Prominent British humanists have added their support to the BHA’s initiative, such as popular author and professor of philosophy A C Grayling who said, 'The Humanist tradition is a rich and important subject of study and children deserve the opportunity to engage with it as part of their schooling. If schools are teaching about religious views they must also teach about humanist ones, and all moves towards a more widespread acceptance of this should be welcomed, not opposed.'

Writer, broadcaster, agony aunt and BHA Vice President Clare Rayner said, ‘Children must be given the opportunity to learn about Humanism as a belief system as well as about religions as belief systems. Although Humanists have made great progress in the last few years to improve Religious Education in this way, there is still a lot of prejudice against our full inclusion and is sad to see it surfacing here again. The humanist view of things is positive and offers much to a properly rounded education about modern beliefs and values.'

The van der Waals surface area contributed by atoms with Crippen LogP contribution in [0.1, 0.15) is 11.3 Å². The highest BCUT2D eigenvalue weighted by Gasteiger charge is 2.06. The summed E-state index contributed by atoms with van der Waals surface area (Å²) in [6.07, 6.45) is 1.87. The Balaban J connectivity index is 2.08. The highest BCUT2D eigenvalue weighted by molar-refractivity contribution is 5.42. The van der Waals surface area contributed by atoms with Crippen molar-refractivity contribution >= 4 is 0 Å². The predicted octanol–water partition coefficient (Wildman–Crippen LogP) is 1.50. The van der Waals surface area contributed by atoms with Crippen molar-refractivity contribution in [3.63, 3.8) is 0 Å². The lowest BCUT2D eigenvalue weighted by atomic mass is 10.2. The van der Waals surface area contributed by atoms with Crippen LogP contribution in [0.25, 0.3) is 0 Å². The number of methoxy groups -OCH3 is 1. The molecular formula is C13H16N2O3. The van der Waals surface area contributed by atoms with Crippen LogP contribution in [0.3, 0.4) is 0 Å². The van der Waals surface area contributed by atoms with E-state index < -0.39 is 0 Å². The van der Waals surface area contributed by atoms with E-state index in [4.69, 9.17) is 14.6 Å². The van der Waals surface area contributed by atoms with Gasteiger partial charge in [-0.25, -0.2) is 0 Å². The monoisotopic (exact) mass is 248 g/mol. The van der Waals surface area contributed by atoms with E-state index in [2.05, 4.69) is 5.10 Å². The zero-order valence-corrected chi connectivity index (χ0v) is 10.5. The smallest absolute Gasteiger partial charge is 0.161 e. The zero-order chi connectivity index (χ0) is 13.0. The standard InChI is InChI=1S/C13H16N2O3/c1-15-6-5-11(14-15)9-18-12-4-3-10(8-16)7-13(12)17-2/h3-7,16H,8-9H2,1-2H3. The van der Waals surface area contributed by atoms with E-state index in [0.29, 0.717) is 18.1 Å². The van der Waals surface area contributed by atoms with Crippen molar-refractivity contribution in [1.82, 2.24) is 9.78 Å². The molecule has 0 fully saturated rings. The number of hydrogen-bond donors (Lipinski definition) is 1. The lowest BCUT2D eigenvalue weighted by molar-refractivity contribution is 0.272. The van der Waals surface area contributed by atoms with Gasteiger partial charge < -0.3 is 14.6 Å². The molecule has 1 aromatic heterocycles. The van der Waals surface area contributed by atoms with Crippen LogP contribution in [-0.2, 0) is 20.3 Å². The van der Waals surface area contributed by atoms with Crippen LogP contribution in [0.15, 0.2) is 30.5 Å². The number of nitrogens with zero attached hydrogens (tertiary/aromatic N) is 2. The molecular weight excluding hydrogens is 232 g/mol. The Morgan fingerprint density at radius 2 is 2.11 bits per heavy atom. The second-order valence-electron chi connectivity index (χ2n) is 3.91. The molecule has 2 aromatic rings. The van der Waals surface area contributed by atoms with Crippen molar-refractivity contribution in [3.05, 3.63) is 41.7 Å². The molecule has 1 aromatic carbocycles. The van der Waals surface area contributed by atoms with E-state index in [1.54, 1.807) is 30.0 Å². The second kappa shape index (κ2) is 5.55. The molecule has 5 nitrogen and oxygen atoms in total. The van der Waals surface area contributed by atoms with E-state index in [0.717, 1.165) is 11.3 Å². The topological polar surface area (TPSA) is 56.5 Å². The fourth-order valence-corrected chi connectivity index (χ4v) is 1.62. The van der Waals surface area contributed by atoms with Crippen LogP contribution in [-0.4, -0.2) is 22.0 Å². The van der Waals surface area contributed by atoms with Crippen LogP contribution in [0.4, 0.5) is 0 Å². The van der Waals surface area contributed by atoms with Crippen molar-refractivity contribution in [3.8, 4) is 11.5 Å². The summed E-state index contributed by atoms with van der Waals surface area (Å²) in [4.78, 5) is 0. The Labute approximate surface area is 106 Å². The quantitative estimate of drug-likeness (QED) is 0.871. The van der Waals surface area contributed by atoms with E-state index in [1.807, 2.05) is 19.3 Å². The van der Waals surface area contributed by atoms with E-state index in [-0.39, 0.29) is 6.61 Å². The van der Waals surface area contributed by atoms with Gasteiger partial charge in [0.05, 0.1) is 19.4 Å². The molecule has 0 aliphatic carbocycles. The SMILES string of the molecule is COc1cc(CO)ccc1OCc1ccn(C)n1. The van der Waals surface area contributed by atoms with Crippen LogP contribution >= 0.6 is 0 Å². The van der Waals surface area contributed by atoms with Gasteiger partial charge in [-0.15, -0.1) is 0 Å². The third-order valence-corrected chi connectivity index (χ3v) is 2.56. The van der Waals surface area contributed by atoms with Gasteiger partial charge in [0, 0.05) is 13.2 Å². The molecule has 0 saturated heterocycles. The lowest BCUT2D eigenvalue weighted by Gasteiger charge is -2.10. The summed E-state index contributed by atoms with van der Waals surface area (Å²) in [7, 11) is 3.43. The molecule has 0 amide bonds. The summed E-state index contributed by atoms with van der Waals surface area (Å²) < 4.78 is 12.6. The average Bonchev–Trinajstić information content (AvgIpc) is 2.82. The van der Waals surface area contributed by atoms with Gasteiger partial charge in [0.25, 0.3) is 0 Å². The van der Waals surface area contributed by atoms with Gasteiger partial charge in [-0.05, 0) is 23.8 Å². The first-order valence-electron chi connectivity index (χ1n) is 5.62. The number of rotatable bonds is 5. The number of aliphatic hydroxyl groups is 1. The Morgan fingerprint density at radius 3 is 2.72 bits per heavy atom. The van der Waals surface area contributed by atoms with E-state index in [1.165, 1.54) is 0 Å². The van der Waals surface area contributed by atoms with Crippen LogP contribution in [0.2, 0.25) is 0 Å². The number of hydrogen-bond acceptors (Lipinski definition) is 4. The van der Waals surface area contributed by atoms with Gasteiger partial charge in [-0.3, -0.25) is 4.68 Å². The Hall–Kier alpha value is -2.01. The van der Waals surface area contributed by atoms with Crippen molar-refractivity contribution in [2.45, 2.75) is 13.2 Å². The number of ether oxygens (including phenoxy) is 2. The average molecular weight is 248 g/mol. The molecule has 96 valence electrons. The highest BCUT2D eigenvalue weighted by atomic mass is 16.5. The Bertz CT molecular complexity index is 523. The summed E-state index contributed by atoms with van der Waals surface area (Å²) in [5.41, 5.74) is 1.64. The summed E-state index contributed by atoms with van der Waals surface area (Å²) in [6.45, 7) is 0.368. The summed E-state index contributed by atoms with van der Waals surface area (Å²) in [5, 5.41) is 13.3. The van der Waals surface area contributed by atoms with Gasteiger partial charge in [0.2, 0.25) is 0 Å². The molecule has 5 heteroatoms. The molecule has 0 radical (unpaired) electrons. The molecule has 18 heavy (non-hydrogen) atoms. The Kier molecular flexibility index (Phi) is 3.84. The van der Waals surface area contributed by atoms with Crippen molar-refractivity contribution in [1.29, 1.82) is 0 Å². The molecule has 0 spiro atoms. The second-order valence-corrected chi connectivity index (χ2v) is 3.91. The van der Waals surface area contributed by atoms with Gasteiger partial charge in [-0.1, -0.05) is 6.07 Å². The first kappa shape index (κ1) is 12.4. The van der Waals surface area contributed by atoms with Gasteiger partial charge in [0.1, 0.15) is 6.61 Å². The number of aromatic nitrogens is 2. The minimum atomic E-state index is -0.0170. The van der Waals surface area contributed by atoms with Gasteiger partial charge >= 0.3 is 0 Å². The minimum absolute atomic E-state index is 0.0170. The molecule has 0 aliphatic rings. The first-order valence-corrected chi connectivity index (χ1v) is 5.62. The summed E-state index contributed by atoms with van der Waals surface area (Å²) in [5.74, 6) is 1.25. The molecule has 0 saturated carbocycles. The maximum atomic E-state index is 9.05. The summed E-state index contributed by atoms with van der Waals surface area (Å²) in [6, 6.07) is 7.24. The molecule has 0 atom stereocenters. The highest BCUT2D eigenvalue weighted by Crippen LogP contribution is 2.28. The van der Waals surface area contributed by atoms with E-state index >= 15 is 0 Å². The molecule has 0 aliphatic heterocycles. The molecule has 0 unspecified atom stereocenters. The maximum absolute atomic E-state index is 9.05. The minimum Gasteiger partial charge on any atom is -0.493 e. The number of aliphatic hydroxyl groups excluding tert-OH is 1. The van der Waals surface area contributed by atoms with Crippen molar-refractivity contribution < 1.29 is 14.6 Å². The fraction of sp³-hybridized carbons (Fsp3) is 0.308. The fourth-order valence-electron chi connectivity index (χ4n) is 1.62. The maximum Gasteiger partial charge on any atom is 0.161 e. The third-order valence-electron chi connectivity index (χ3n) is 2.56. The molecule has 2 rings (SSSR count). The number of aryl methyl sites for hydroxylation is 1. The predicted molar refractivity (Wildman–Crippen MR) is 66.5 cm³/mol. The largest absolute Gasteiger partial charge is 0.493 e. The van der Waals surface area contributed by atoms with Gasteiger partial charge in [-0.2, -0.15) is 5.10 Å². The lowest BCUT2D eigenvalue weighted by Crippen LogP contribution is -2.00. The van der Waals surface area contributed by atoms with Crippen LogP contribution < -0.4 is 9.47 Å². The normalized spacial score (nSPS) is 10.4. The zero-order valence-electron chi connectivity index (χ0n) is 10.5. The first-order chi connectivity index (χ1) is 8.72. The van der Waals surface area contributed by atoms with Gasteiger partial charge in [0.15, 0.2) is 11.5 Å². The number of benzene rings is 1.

Popular children’s author Philip Pullman said, ‘I’m saddened but not surprised to see that Humanism has been excluded from the syllabus of GCSE Religious Studies. Saddened, because it means that children are now less likely to encounter a way of thinking about the great questions of life that doesn’t depend on the supernatural; but not surprised, because the public knee still makes an automatic genuflection towards “faith” however it manifests itself. What next? A Section 28-style law that actually forbids teachers to discuss Humanism? Don’t bet against it.’

Monday, September 08, 2008